Though you play as him, it’s really not Snake’s story this time round. This is the story of The Boss and her personal sacrifice and it is just brilliant, eye-wateringly so in those final few moments. You’re probably bored of the numerous articles shouting at you about how The Boss is The Best Female Character Ever™ and she is, but I’d argue that she’s one of the best characters period. Her story is one of loss in order to do what is right, sacrifice for the greater good, loyalty and honour; one that resonates with the later games in the series, particularly strong with the story outline for The Phantom Pain too. It also echoes the Father/Son metaphors that run heavy in the series. Cementing this is a really believable relationship between her and Snake. You really feel the care and love she has for him in the few conversations they share. Even the way Snake seizes up when he’s asked about he betrayal speaks volumes for what she means to him. Creating a character that can stand up to the future Big Boss couldn’t have been easy, but in The Boss, Kojima created a character that not only appears as resolutely strong as Snake, but also more human than him, vulnerable and full of regret. Listen to the voice acting as she tells her story in those final cutscenes, the strength in her voice is standing on a very thin layer of humanity that occasionally cracks through her tough surface.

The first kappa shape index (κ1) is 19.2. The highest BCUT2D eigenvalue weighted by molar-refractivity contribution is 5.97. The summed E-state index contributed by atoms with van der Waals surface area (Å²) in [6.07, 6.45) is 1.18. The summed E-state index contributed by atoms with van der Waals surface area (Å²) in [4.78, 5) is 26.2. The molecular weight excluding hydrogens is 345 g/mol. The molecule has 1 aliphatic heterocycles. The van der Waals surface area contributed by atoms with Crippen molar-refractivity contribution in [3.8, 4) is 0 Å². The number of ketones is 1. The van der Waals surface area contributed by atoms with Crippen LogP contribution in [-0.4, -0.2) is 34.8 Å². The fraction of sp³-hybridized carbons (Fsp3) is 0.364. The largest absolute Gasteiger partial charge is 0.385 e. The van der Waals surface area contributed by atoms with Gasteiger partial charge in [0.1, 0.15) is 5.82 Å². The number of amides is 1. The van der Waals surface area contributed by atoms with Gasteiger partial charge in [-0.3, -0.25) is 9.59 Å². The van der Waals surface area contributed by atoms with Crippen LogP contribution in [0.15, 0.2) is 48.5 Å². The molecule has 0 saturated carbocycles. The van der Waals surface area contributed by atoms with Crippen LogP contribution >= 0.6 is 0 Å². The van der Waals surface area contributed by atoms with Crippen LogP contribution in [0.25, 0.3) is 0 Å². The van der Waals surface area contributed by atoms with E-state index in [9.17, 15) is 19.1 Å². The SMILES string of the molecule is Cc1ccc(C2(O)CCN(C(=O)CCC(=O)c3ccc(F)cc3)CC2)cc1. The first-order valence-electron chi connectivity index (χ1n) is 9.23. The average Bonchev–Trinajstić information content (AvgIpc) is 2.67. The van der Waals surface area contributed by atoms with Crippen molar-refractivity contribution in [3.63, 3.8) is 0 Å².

‘There is nothing left inside me now, nothing at all’

Give that a skip to the 7:20 mark and enjoy/cry

It’s her story that starts and ends the Metal Gear series, her ideals that Big Boss carries with him as he goes from hero to villain, her gravestone being the location of Snake & Big Boss’ final meeting. A mother to not only Ocelot, but to Big Boss, to Outer Haven, to Snake, to Liquid, Raiden, Vamp, ‘Les Enfants Terribles’ Rex and Rey…it all started with The Boss’ seeming double cross of her country and the fallout of her choice.

“I raised you, I loved you, I’ve given you weapons, taught you techniques, endowed you with knowledge, there is nothing more for me to give you.  All that’s left for you to take…is my life”

And on the flip side of that, we come to the big weak point for me: David Hayter.

I know it’s kinda in vogue to say he’s no good since the recasting affair for Ground Zeroes, but here is where I start to agree with those naysayers. Snake in this is better written than his Son ever was; done away with the Gruff Veteran stereotype that hampered the character previous and given an actual arc to follow, we finally get to see something resembling a real person, wracked heavy with the burden of his mission: Kill his mentor or risk all out war. The voice acting never really conveys this, each line is delivered with the same flat tone, whether he’s being tortured or going into exquisite detail about a gun…he just sounds the same. Even when the mo cap actor portrays little nuanced movements to show him being uneasy, or afraid, the voice never changes. I get that maybe this Snake is a little emotionally stunted, having his entire life focused on The Boss, but he’s on a mission to kill her, surely a little emotion would be required? It’s no more than a little gripe though, it by no means ruins the game; just a shame when the rest of the cast is strong.